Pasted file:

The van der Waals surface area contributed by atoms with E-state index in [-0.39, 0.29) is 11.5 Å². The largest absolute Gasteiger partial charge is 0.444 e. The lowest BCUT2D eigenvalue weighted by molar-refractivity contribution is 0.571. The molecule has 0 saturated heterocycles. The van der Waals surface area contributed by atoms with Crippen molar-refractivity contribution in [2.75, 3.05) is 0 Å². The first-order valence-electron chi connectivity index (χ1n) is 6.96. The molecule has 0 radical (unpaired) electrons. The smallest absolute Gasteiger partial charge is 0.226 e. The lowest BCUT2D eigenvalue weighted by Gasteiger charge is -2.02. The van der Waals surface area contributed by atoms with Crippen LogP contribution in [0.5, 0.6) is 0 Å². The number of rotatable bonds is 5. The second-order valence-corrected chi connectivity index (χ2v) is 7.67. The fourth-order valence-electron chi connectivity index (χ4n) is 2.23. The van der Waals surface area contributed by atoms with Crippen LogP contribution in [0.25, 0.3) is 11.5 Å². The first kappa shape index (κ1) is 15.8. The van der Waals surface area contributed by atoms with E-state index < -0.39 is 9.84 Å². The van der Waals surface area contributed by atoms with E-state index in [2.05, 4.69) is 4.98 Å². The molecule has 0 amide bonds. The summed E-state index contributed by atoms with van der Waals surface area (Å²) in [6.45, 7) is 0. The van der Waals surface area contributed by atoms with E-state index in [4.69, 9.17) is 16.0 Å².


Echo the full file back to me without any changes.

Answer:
The van der Waals surface area contributed by atoms with E-state index in [-0.39, 0.29) is 11.5 Å². The largest absolute Gasteiger partial charge is 0.444 e. The lowest BCUT2D eigenvalue weighted by molar-refractivity contribution is 0.571. The molecule has 0 saturated heterocycles. The van der Waals surface area contributed by atoms with Crippen molar-refractivity contribution in [2.75, 3.05) is 0 Å². The first-order valence-electron chi connectivity index (χ1n) is 6.96. The molecule has 0 radical (unpaired) electrons. The smallest absolute Gasteiger partial charge is 0.226 e. The lowest BCUT2D eigenvalue weighted by Gasteiger charge is -2.02. The van der Waals surface area contributed by atoms with Crippen LogP contribution in [0.5, 0.6) is 0 Å². The number of rotatable bonds is 5. The second-order valence-corrected chi connectivity index (χ2v) is 7.67. The fourth-order valence-electron chi connectivity index (χ4n) is 2.23. The van der Waals surface area contributed by atoms with Crippen LogP contribution in [0.25, 0.3) is 11.5 Å². The first kappa shape index (κ1) is 15.8. The van der Waals surface area contributed by atoms with E-state index < -0.39 is 9.84 Å². The van der Waals surface area contributed by atoms with E-state index in [2.05, 4.69) is 4.98 Å². The molecule has 0 amide bonds. The summed E-state index contributed by atoms with van der Waals surface area (Å²) in [6.45, 7) is 0. The van der Waals surface area contributed by atoms with E-state index in [4.69, 9.17) is 16.0 Å².